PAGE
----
Reexamining the Red Shoes: Imported Luxury, Disability, Wealth, and Akropolis Kore 683 (20 min)


Erin Lawrence-Roseman, University of California, Berkeley; and Debby Sneed, California State University, Long Beach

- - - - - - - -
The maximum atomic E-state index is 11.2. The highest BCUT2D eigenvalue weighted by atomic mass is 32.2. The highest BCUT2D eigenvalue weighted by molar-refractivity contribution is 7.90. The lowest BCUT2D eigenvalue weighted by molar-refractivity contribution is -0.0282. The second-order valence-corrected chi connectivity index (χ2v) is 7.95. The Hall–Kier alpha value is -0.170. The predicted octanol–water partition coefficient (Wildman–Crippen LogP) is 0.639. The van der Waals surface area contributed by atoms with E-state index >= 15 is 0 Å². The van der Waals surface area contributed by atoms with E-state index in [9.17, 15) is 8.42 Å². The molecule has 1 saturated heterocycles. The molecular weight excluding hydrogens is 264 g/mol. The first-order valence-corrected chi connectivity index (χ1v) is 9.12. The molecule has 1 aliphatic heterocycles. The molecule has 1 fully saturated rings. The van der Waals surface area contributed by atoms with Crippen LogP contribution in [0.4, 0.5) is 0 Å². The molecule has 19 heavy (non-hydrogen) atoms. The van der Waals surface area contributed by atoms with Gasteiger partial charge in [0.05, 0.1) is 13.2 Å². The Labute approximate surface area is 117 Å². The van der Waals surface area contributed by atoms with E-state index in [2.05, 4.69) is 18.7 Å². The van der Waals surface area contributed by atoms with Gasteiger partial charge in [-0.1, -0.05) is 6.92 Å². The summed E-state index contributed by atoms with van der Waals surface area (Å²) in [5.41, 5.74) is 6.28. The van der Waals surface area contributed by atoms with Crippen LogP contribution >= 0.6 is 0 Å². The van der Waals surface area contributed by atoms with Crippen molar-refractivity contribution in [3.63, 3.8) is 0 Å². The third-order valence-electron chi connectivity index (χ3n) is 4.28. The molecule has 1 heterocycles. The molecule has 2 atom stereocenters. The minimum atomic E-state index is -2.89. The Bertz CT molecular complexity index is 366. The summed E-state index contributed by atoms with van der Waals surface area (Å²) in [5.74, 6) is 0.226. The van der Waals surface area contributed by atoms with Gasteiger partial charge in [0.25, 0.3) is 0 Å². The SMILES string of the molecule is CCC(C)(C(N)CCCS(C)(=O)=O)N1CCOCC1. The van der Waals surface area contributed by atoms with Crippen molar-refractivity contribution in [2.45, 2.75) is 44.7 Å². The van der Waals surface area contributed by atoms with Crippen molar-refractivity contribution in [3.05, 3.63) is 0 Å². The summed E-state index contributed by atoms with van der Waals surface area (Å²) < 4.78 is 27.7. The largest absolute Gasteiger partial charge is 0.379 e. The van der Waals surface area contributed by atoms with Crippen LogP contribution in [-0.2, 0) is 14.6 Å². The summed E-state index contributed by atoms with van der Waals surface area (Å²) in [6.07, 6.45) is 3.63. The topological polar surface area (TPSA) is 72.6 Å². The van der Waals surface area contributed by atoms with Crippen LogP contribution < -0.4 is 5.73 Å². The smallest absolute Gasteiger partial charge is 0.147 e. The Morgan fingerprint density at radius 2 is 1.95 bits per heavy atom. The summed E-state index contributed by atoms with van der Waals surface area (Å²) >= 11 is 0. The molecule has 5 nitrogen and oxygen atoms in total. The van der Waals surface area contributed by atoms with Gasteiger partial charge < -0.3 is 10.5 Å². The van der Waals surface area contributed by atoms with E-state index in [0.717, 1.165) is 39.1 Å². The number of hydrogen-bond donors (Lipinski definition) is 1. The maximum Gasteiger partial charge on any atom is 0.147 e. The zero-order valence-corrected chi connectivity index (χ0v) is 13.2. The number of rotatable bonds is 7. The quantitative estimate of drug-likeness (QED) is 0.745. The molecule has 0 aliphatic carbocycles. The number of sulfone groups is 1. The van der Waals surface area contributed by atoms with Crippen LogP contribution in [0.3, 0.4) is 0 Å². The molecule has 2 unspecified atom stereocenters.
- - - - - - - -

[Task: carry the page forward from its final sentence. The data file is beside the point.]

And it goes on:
Akropolis Kore 683, known as the “Red Shoes Kore,” is unusual, to say the least. The proportions of this kore point to her being modeled on a woman with dwarfism, which has usually led to her being dismissed as poor quality, or viewed as some kind of clownish joke, inappropriate to the holy setting of the Athenian Acropolis. However, a reexamination of the Red Shoes Kore reveals that the seeming idiosyncrasies of her appearance were deliberate choices made by the artist or, perhaps more likely, the patrons, who dedicated this statue to celebrate their family’s wealth and success. The quality of the sculpting is similar to other, more renowned Acropolis korai, while traces of paint reveal that the detail work was particularly fine. Her unique proportions are also idealized in their own way and hint that she may have been modeled after a living person with dwarfism, likely a member of the dedicating family. The pointed red shoes for which she is best known, combined with her atypical chiton, suggest an Etruscan origin for her costume, with these luxurious imports further emphasizing the wealth of the family she represents. Ultimately, this often-overlooked and maligned kore encourages us to reimagine the definition of the “ideal body” in archaic Greece and to consider her role in relation to foreign connections, luxury, disability, and devotion among the elite members of sixth century B.C.E. Athens.